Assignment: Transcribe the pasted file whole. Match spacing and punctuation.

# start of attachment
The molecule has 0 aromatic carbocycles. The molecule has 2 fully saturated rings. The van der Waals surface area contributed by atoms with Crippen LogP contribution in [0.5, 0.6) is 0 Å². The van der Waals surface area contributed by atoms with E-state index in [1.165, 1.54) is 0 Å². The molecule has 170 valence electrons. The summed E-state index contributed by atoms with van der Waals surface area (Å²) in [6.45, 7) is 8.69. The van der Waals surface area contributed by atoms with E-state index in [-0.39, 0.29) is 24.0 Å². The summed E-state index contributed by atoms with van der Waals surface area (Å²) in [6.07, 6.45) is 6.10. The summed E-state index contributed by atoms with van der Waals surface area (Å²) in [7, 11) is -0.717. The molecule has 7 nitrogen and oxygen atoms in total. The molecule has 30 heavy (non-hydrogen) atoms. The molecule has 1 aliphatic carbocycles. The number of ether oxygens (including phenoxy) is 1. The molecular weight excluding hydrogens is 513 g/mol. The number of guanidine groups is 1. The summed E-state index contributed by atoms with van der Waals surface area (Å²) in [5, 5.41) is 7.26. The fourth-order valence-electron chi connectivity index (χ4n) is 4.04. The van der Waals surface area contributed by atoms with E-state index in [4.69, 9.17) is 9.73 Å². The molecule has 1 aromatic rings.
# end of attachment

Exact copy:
The molecule has 0 aromatic carbocycles. The molecule has 2 fully saturated rings. The van der Waals surface area contributed by atoms with Crippen LogP contribution in [0.5, 0.6) is 0 Å². The van der Waals surface area contributed by atoms with E-state index in [1.165, 1.54) is 0 Å². The molecule has 170 valence electrons. The summed E-state index contributed by atoms with van der Waals surface area (Å²) in [6.45, 7) is 8.69. The van der Waals surface area contributed by atoms with E-state index in [-0.39, 0.29) is 24.0 Å². The summed E-state index contributed by atoms with van der Waals surface area (Å²) in [6.07, 6.45) is 6.10. The summed E-state index contributed by atoms with van der Waals surface area (Å²) in [7, 11) is -0.717. The molecule has 7 nitrogen and oxygen atoms in total. The molecule has 30 heavy (non-hydrogen) atoms. The molecule has 1 aliphatic carbocycles. The number of ether oxygens (including phenoxy) is 1. The molecular weight excluding hydrogens is 513 g/mol. The number of guanidine groups is 1. The summed E-state index contributed by atoms with van der Waals surface area (Å²) in [5, 5.41) is 7.26. The fourth-order valence-electron chi connectivity index (χ4n) is 4.04. The van der Waals surface area contributed by atoms with E-state index in [4.69, 9.17) is 9.73 Å². The molecule has 1 aromatic rings.